b. Always override the 1o5f¡1ng1} method and 5f¡1ng 1mp]1c1f ope¡afo¡ to provide
serialization.
c. Always implement the Exception Constructor Pattern:
pub]1c MyCusfomLxcepf1on 1}¦
pub]1c MyCusfomLxcepf1on 1sf¡1ng message}¦
pub]1c MyCusfomLxcepf1on 1sf¡1ng message. Lxcepf1on 1nne¡Lxcepf1on}¦

49. When throwing a new Lxcepf1on. always pass the 1nne¡Lxcepf1on in order to maintain the
exception tree & inner call stack.

4.5 Events, Delegates, & Threadi ng
S0. Always check Event & Delegate instances for nu]] before invoking.
S1. Use the default Lvenfhand]e¡ and LvenfA¡gs for most simple events.
S!. Always derive a custom LvenfA¡gs class to provide additional data.
S3. Use the existing Cance]LvenfA¡gs class to allow the event subscriber to control events.
S4. Always use the “]ock” keyword instead of the Mon1fo¡ type.
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SS. Only lock on a private or private static object.
Example: ]ock(myva¡1ab]e);
S8. Avoid locking on a Type.
Example: ]ock(fypeof1MyC]ass});
S7. Avoid locking on the current object instance.
Example: ]ock(fh1s);

4.6 Object Composi ti on
S8. Always declare types explicitly within a namespace. Do not use the default “{global}” namespace.
S9. Avoid declaring methods with more than 7 parameters. Refactor or consider passing a struct or
class instead.
80. Do not use the “neW” keyword to hide members of a derived type.
81. Only use the “base” keyword when invoking a base class constructor or base implementation within
an override.
8!. Do not use the p¡ofecfed access modifier in sea]ed classes.
83. Consider using method overloading instead of the pa¡ams attribute.
84. Always validate an enumeration variable or parameter value before consuming it. They may contain
any value that the underlying Enum type (default 1nf) supports.
Lxamp]e Lxamp]e Lxamp]e Lxamp]e:

pub]1c vo1d 1esf18ookCafego¡y caf}
|
1f 1Lnum.lsDef1ned1fypeof18ookCafego¡y}. caf}}
|.}
}

8S. Consider overriding Lqua]s1} on a sf¡ucf.
88. Always override the Lqua]1fy Ope¡afo¡ (==) when overriding the Lqua]s1} method.
87. Always override the 5f¡1ng lmp]1c1f Ope¡afo¡ when overriding the 1o5f¡1ng1} method.
88. Always call C]ose1} or D1spose1} on classes that offer it.
89. Wrap instantiation of lD1sposab]e objects with a “us1ng¨ statement to ensure that D1spose1} is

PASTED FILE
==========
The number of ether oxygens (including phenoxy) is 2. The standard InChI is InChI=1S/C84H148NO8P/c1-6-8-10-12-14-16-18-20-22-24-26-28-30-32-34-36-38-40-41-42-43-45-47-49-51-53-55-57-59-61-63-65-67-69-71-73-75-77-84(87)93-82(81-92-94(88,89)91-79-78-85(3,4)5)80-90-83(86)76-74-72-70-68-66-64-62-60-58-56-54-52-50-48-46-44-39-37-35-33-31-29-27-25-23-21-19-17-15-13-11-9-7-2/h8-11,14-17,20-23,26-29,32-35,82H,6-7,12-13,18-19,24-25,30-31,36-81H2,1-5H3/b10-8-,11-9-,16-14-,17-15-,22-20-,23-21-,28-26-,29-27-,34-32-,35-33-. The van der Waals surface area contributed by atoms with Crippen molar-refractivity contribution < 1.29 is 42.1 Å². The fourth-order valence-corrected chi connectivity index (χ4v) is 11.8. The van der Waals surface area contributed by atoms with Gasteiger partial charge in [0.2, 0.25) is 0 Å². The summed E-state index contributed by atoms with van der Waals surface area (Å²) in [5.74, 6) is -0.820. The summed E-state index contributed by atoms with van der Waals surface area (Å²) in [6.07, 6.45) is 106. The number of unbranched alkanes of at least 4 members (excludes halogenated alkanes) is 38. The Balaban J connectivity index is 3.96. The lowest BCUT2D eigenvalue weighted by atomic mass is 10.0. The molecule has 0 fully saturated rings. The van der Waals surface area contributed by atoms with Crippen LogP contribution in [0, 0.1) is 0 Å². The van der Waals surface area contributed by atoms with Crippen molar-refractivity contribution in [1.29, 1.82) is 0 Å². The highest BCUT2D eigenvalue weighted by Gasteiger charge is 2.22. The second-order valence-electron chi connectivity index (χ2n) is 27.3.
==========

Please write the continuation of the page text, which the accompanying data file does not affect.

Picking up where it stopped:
automatically called.
Example:

us1ng15q]Connecf1on cn = neW 5q]Connecf1on1connecf1on5f¡1ng}}
|.}

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70. Always implement the lD1sposab]e interface & pattern on classes referencing external resources.
Example: (shown with optional Finalizer)

pub]1c vo1d D1spose1}
|
D1spose1f¡ue}¦
GC.5upp¡essI1na]1ze1fh1s}¦
}

p¡ofecfed v1¡fua] vo1d D1spose1boo] d1spos1ng}
|
1f 1d1spos1ng}
|
// I¡ee ofhe¡ sfafe 1managed ob¸ecfs}.
}
// I¡ee you¡ oWn sfafe 1unmanaged ob¸ecfs}.
// 5ef ]a¡ge f1e]ds fo nu]].
}

// C# f1na]1ze¡. 1opf1ona]}
~8ase1}
|
// 51mp]y ca]] D1spose1fa]se}.
D1spose 1fa]se}¦
}

71. Avoid implementing a Finalizer.
Never define a I1na]1ze1} method as a finalizer. Instead use the C# destructor syntax.
Example

// Good
~MyC]ass |.}

// 8ad
vo1d I1na]1ze1}|.}

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5. Object Model Design
1. Always prefer delegation over inheritance.
!. Avoid “Premature Generalization”. Create abstractions only when the intent is understood.
3. Do the simplest thing that works, then refactor as time permits.
4. Always make object-behavior transparent to API consumers.
S. Always separate presentation layer from business logic.
8. Always prefer interfaces over abstract classes.
7. Try to append the design-pattern name to class names where appropriate.
8. Make members v1¡fua] if they are designed and tested for extensibility.
9. Consider using the “sea]ed” keyword to break the inheritance chain.
10. Refactor! Refactor! Refactor!





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6. References
“MSDN: .NET Framework Developer’s Guide: Common Type System”, Microsoft Corporation, 2004,
http://msdn.microsoft.com/library/default.asp?url=/library/en-us/cpguide/html/cpconthecommontypesystem.asp

“MSDN: C# Language Specification v1.5”, Scott Wiltamuth & Anders Hejlsberg, Microsoft Corporation, 2003,
http://msdn.microsoft.com/library/default.asp?url=/library/en-us/csspec/html/vclrfcsharpspec_15.asp

“MSDN: Design Guidelines for Class Library Developers”, Microsoft Corporation, 2004,
http://msdn.microsoft.com/library/default.asp?url=/library/en-
us/cpgenref/html/cpconNETFrameworkDesignGuidelines.asp

“Applied Microsoft .NET Framework Programming”, Jeffrey Richter, January 23, 2002, 1st ed., Microsoft Press,
ISBN: 0735614229